As the campaign grew greater, so did the regime’s resolve to extinguish it at any cost. As outlandish as the scheme to abduct Masih sounds, the Islamic Republic has a history of assassinating, or kidnapping and executing, its enemies. Since 1979, of the hundreds of dissidents targeted by the regime with such plots, only two have survived the attempt: the first was the British-based Iranian satirist, Hadi Khorsandi; Masih is the second.
After Steve and Emily had told me all that they had come to tell, they still lingered as if burdened by the gloomy news they themselves had imparted. They offered advice on how to improve the safety of our home and be more vigilant, though we all knew that I was not up against amateur burglars. To make our home terrorist-proof, I learned a few days later from a security expert, would cost nearly as much as the house itself. Buying a gun, which the expert also recommended, was hardly an option either, given how efficient Iran’s assassins have been in the past and how clumsy I am, even with kitchen knives.
At first, I followed a few of the more manageable recommendations of the agents. I kept an eye on the rearview mirror to see if anyone was tailing me. I no longer parked my car in the driveway, nor did I mention my travel plans on social media. I also installed an unsightly bar that I fitted under the knob of my front door—one of the few safety improvements I could afford. As I kicked the bar into place, I thought to myself that no assassin worth his salt would be deterred by such a crude device.
Exile is paired with melancholy. For exiled Iranians, the melancholy is laced with suspicion. A few years ago, a friend who reported on Iran for a leading US daily newspaper said to me in jest, “The Iranian diaspora isn’t for the faint-hearted.” The remark saddened me because I realized that our psychic bruises—as with our distrust of one another—were all too visible to outsiders. For years, Iran has methodically disseminated distrust and sowed division abroad. Therefore, the leeriness that permeates the expatriate community. Those who have been outside of Iran since the early days of the Islamic revolution in the 1980s often fear the newer Iranians settled in America as possible stooges of the regime. With equal disdain, the newcomers see these elders as responsible for the catastrophe of 1979—the ones who helped overthrow the Shah but then fled, leaving the next generation to suffer the consequences.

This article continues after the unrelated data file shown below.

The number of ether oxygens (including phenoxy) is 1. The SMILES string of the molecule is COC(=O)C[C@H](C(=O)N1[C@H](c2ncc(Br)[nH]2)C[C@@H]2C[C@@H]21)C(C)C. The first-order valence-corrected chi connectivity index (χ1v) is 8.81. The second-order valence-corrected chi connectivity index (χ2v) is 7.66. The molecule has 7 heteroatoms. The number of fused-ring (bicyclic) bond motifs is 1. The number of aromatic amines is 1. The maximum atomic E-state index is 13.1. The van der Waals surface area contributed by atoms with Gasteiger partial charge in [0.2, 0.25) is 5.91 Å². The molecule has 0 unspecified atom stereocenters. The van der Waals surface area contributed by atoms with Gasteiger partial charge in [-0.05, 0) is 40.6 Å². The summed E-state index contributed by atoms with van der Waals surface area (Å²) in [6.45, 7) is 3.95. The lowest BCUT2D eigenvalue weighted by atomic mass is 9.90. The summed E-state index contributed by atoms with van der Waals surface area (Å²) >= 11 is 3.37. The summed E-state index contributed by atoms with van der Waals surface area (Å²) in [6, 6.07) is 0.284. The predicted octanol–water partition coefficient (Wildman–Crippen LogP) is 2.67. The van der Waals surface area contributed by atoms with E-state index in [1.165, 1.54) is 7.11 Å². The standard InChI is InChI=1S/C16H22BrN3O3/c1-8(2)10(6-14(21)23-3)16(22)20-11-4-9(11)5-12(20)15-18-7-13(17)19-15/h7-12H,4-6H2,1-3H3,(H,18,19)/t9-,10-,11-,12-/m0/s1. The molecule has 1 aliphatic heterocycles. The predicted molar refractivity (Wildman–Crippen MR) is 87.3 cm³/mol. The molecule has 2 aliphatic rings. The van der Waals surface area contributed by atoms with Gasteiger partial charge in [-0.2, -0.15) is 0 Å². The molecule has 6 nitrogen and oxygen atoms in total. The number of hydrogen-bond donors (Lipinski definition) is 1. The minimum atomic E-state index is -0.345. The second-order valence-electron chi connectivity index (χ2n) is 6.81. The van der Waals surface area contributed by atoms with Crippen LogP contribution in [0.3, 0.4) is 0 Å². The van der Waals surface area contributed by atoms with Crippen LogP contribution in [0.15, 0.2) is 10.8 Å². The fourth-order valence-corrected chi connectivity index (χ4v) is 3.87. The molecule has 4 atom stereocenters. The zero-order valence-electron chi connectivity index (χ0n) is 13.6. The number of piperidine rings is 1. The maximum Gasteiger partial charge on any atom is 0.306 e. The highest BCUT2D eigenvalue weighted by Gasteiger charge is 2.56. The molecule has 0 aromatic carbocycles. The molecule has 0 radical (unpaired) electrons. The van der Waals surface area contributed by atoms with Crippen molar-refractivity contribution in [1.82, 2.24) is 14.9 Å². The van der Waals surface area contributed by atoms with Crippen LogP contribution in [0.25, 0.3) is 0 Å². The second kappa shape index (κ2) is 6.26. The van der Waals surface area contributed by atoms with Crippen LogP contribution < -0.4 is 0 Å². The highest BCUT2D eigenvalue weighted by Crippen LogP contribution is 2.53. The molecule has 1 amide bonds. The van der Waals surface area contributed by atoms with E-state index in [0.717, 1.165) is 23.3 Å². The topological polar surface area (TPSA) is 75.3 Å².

What caused those bruises are real traumas. From its inception, the ayatollahs’ regime murdered whomever it considered to be its enemy, often gaining access through a target’s own confidants. In 1991, the former prime minister, Shapour Bakhtiar, who had fled Iran days before the triumph of the Islamic revolution and whose son—a police intelligence officer in France—kept him under tight security, was stabbed to death in his own home in Paris by an assassin who had had the help of Bakhtiar’s most trusted assistant. Since then, the regime has only grown bolder and more bloody. In 2020, Ruhollah Zam, a journalist with a huge readership in Persian-language social media, was lured into Iraq with a forged invitation purporting to be from the Iraqi Shiite leader Grand Ayatollah Ali al-Sistani: from there he was kidnapped, delivered to Tehran, and, after several public “confessions” aired on the official television, executed.
There is indeed something terrifying about the regime’s more than forty-year quest to hunt down dissidents, but I also found myself oddly reassured that a previous generation had similarly suffered. Back in 1993, Iran’s former ambassador to the United Nations, Mansour Farhang, wrote an op-ed for The New York Times titled “Iran Wants to Assassinate Me. Why?” Then, too, it was the FBI that had informed him of a regime plot: they had discovered his name on a hit list of some five hundred individuals Iran planned to liquidate. Farhang had also wondered why a university professor in a far-flung bit of New England would be deemed a threat. Ultimately, he concluded that the regime simply wished to prove that it had the power to destroy its critics, no matter how far they had tried to put themselves out of reach.
International borders are no obstacle to Iran’s henchmen. Hundreds of opponents have been murdered on foreign soil since 1979, starting in Bethesda, Maryland, in 1980. Dissidents, satirists, writers, entertainers, and political figures all have been targeted or killed, no matter how far they got from Iran: in Bonn, Manila, London, Mumbai, Karachi, Istanbul, Vienna, Wembley, Larnaca, Geneva, Stockholm, Berlin, Sulaymaniyah, Tokyo, and Franklin Lakes, New Jersey. As a cofounder of the Iran Human Rights Documentation Center, which aims, among other things, to act as a repository for records of all the opponents whom the regime has imprisoned or assassinated, I am only too aware of this history. (And this, too, may have put me in the crosshairs of the regime.) Most of these dissidents died in near-obscurity, their political murders barely publicized at all. Even by 1988–1989, when Salman Rushdie became a household name and the word “fatwa” entered the global lexicon, these killings captured little public notice, in spite of Rushdie’s own efforts to speak of them. The European Union, especially, turned a blind eye, perhaps because a handful of dead refugees were not worth jeopardizing international trade relations over. Several of the perpetrators were arrested, but once their ties to Tehran were exposed, they were quickly extracted or deported without standing trial in the country where they had committed the crime.